For this reason, it might not be possible to station new, 6E-capable APs in the exact position as existing APs.

A site survey will identify all areas of possible interference so that IT professionals can determine the best network design.

Analyse existing power: Doing this will help to determine if support is available for WiFi 6E APs.

These APs are usually tri-radio with support for 2.4GHz, 5GHz, and 6GHz frequency bands.

This design causes them to need more power than older-model Aps so facilities must be sure they can meet that increased energy demand.

Work with leadership: Working with hospital managers will help to keep the upgrade as minimally intrusive as possible. This includes leadership from IT, maintenance, patient services, and financial services.

Consistently review network analytics and benchmark performance metrics: Analytics from the entire WiFi network ecosystem are critical to have both before, during, and after the upgrade.

These analytics should include end-user quality metrics so that hospital administrators and IT professionals know if the upgrade is having the desired effec, and can identify and resolve incompatibility issues before patients and medical staff are impacted.

An indepth survey will need to be carried out to ensure hospitals can implement WiFi 6E and use it to its full advantage

An indepth survey will need to be carried out to ensure hospitals can implement WiFi 6E and use it to its full advantage

How WiFi automation supports cost-effective upgrades

Hospitals and other healthcare facilities can use WiFi automation platforms to simplify network optimisation before, during, and after an upgrade.

These platforms automate the pro-active testing and analysing of the WiFi network, connected devices, infrastructure, and the nearby RF environment.

Depending on the platform, facilities will receive:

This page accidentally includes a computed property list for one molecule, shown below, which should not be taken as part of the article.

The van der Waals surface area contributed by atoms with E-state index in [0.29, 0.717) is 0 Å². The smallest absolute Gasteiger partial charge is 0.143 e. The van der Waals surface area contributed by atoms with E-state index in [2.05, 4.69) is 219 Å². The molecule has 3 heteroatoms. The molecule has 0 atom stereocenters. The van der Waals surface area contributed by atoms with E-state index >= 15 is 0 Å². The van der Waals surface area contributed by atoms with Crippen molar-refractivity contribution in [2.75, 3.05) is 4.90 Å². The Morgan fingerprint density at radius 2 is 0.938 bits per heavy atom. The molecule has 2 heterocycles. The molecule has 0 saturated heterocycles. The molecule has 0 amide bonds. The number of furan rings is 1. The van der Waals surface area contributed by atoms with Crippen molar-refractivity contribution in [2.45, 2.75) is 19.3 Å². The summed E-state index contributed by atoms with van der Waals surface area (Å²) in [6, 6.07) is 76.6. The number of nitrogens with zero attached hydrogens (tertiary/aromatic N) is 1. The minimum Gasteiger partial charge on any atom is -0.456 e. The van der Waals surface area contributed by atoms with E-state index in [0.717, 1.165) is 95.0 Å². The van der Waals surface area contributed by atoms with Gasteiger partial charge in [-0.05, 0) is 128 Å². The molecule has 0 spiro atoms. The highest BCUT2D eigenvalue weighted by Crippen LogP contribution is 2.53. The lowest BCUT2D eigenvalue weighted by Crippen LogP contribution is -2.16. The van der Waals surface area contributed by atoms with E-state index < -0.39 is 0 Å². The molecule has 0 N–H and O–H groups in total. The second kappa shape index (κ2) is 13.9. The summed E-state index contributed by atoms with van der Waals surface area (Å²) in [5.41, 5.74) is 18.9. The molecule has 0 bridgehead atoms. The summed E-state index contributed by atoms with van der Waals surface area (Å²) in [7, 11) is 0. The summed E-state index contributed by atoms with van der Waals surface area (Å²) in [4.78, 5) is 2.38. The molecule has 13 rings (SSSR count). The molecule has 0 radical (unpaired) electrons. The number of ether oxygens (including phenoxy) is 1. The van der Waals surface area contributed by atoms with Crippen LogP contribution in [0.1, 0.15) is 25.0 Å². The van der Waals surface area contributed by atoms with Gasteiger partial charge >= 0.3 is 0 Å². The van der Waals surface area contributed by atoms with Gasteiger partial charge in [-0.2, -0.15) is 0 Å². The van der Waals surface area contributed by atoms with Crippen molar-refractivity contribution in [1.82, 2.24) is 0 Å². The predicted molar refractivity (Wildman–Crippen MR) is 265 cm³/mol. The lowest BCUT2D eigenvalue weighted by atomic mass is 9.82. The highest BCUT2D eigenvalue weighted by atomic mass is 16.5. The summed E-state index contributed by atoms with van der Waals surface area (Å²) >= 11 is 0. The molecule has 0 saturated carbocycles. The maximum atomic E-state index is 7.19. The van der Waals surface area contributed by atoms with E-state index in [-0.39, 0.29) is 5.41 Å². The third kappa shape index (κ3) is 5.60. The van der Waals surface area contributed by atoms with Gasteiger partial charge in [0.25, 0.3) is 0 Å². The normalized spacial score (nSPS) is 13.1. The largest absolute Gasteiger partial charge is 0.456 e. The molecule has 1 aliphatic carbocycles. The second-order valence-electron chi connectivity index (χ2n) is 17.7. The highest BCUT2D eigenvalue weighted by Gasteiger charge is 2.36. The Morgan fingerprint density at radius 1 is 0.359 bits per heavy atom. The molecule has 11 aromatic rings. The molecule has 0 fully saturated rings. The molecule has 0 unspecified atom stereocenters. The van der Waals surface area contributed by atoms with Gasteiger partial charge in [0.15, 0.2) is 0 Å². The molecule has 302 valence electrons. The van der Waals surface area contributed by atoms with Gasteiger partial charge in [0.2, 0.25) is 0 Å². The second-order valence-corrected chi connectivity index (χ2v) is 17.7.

• Real-time notifications
  • Historical data on long-term performance trends
  • 24/7 detection and notification of network abnormalities
  • Automatic recommended resolutions
  • Automatic, scheduled network testing
  • Up-to-date end-user quality metrics
  • Remote, automated troubleshooting
  • Historical analytics and wireless traces for deeper, more-comprehensive network insights

In addition to providing these critical insights, these platforms help minimise operating expenses by reducing WiFi problems and troubleshooting times. They also support futureproofed WiFi optimisation, thereby providing a reliable network that helps all users perform tasks more efficiently for higher user satisfaction.

With their support, facilities have automatic access to the analytics necessary for cost-efficient upgrades, such as:

  • Past and present network utilisation analytics
  • Constant visibility into network and device performance, reducing the need for a site survey: IT professionals will have real-time insight into what is affecting connectivity and how issues can be resolved
  • Pro-active alerts at the first sign of a problem

With this, upgrading a network is simplified, which means that IT professionals have more time to devote to other critical responsibilities and a healthcare facility can focus on providing the best lifesaving services to all patients.